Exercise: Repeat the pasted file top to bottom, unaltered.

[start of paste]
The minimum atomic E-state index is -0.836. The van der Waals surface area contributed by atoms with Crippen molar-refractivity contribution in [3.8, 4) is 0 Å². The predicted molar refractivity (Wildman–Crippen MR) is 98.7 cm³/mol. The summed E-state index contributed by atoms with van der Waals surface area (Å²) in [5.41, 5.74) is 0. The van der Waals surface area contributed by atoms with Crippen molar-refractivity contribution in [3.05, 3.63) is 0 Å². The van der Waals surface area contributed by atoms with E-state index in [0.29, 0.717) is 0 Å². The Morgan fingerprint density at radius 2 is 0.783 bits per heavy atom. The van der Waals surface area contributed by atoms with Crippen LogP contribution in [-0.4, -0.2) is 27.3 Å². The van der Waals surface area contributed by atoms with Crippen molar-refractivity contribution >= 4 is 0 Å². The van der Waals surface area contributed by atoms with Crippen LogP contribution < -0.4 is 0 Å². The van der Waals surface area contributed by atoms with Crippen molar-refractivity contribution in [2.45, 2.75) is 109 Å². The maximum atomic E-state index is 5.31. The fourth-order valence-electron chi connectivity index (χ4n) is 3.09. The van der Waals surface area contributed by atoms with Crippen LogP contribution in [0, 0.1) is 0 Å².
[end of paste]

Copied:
The minimum atomic E-state index is -0.836. The van der Waals surface area contributed by atoms with Crippen molar-refractivity contribution in [3.8, 4) is 0 Å². The predicted molar refractivity (Wildman–Crippen MR) is 98.7 cm³/mol. The summed E-state index contributed by atoms with van der Waals surface area (Å²) in [5.41, 5.74) is 0. The van der Waals surface area contributed by atoms with Crippen molar-refractivity contribution in [3.05, 3.63) is 0 Å². The van der Waals surface area contributed by atoms with E-state index in [0.29, 0.717) is 0 Å². The Morgan fingerprint density at radius 2 is 0.783 bits per heavy atom. The van der Waals surface area contributed by atoms with Crippen LogP contribution in [-0.4, -0.2) is 27.3 Å². The van der Waals surface area contributed by atoms with Crippen molar-refractivity contribution >= 4 is 0 Å². The van der Waals surface area contributed by atoms with Crippen LogP contribution < -0.4 is 0 Å². The van der Waals surface area contributed by atoms with Crippen molar-refractivity contribution in [2.45, 2.75) is 109 Å². The maximum atomic E-state index is 5.31. The fourth-order valence-electron chi connectivity index (χ4n) is 3.09. The van der Waals surface area contributed by atoms with Crippen LogP contribution in [0, 0.1) is 0 Å².